Clams and Mussels

Atlantic Surf Clam, Razor Clam - Assateaque Island National Park

Left: Surf Clam Right: Razor Clam

Surf Clam

Spisula solidissima

Grows to 6 inches wide. The majority of clams consumed in the United States are of this species.

Razor Clam

Ensis directus

The thin, somewhat fragile shell is shaped somewhat like the blade of a straight razor, hence the name. Also sometimes called the jackknife clam. Found in sandy mud in bays, estuaries and salt marshes. Edible bivalve, typically harvested at 5 to 7 inches in length, can grow to 10 inches.

Stout Razor Clam

Stout Razor Clam

Tagelus plebeius

Found in coastal bays burrowed in mud and sandy substrates. Edible Grows to 4 inches long. Also known as the Stout Tagelus

Angel wing clam, ribbed mussel, blue mussel - Assateaque Island National Park

Top: Angel Wing Bottom Left: Ribbed Mussel Bottom Right : Blue Mussel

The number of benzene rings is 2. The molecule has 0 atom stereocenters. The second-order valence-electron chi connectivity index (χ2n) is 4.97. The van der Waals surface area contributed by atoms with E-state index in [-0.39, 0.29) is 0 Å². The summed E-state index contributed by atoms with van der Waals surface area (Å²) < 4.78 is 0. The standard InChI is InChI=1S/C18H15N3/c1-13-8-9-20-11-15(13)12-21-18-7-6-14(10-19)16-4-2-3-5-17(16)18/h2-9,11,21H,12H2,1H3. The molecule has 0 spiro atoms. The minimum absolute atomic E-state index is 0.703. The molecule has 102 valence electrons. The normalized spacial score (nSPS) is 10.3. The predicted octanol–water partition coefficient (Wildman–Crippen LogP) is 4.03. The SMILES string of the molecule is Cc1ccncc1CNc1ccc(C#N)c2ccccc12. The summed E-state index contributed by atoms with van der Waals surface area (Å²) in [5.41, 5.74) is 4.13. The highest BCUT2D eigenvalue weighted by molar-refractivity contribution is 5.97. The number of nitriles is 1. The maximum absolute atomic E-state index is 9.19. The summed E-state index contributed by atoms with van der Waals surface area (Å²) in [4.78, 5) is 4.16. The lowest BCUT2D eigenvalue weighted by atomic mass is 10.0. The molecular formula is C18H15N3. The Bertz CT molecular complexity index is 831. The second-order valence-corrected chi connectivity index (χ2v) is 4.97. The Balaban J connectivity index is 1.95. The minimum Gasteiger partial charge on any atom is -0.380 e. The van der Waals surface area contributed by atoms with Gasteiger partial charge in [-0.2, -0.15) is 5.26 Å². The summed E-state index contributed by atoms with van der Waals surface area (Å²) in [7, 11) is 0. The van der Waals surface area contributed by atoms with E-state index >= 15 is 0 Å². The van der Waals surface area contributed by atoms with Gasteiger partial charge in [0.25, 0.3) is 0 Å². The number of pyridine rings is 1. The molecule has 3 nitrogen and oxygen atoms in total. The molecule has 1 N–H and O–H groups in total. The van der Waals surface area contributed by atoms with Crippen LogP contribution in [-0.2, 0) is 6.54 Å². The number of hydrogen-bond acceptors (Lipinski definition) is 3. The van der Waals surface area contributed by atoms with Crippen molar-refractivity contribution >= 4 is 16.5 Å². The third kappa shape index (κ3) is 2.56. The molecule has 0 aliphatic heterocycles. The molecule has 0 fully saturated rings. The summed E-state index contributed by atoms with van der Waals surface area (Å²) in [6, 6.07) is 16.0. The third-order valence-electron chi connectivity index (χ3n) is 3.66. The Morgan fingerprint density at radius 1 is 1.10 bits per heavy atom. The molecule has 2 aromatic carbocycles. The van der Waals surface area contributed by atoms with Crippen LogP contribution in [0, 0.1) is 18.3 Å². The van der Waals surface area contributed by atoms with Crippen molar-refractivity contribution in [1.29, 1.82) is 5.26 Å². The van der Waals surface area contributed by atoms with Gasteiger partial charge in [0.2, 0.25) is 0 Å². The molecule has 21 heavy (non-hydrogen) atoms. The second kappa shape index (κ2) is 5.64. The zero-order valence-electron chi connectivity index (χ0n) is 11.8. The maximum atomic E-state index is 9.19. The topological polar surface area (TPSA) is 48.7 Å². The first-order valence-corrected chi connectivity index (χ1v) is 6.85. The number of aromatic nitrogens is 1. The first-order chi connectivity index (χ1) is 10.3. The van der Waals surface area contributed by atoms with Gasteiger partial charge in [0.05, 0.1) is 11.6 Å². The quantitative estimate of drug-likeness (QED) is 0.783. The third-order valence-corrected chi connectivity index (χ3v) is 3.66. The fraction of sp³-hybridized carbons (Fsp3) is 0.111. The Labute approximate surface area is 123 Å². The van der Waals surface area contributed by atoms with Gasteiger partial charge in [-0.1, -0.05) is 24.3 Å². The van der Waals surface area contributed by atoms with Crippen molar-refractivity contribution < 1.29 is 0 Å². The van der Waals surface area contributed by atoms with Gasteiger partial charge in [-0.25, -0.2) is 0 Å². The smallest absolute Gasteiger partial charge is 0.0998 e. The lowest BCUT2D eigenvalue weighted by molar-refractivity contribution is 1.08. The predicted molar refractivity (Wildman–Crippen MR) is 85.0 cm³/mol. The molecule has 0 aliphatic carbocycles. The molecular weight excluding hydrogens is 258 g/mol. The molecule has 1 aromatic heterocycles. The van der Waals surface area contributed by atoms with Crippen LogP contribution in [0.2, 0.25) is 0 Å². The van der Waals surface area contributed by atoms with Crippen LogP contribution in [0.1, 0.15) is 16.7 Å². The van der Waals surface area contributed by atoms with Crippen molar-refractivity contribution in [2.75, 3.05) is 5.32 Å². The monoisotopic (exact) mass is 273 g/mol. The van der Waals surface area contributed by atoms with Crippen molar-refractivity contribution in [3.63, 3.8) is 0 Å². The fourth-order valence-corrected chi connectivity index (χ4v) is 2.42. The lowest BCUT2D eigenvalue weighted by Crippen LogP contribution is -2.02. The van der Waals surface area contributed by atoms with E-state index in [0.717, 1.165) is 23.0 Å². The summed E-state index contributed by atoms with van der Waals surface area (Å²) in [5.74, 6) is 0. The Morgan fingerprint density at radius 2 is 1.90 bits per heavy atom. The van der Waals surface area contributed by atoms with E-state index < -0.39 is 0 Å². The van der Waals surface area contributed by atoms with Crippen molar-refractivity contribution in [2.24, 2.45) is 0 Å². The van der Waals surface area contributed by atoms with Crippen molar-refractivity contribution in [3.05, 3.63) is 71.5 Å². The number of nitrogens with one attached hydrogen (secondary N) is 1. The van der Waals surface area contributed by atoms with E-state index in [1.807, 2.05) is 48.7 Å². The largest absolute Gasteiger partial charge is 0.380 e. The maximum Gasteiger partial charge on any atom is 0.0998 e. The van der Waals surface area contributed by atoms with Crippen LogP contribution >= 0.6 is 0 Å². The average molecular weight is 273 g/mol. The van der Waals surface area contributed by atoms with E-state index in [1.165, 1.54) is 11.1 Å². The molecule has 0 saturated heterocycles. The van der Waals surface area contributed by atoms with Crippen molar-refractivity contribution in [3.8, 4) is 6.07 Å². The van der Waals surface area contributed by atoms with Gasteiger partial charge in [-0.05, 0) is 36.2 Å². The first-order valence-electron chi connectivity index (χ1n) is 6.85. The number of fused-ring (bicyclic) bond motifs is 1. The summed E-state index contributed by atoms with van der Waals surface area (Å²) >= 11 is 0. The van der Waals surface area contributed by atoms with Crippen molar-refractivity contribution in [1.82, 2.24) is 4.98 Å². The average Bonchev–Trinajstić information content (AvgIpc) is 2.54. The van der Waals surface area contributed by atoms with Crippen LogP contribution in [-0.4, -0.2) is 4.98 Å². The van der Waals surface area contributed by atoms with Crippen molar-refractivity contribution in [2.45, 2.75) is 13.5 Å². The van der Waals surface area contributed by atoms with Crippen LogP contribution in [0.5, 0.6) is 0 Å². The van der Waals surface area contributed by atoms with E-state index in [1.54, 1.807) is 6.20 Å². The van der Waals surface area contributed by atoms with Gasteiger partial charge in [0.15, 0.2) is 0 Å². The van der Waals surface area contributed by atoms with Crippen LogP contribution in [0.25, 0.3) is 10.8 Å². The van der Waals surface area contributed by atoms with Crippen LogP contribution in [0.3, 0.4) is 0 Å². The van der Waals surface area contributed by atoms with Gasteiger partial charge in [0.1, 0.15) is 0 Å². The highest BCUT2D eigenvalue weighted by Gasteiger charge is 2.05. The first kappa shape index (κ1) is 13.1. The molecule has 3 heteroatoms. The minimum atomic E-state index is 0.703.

Angel Wing

Cyrtopleura costata

The Angel wing is a clam that is found in coastal wetlands where burrrows in the mud sometimes to a depth of a foot or more. The shells are thin, fragile and white. Sometimes the shells can found along the beach after being uprooted during storms but seldom are they completely intact. P>

Atlantic Ribbed Mussel

Geukensia demissa

Found in sand and mud flats of salt marshes. They can grow to 4 inches long. Shell is brown to black with well defined ribs along the length. Interior of the shell is shiny white. They are generally edible but sometimes are made poisonous by consuming the algae responsible for red tides.

Blue Mussel

Mytilus edulis

The blue mussel anchors itself to rocks and pilings with byssal threads excreted from a pore in its foot. A popular seafood blue mussels are to be found in many markets the U.S. and Europe.

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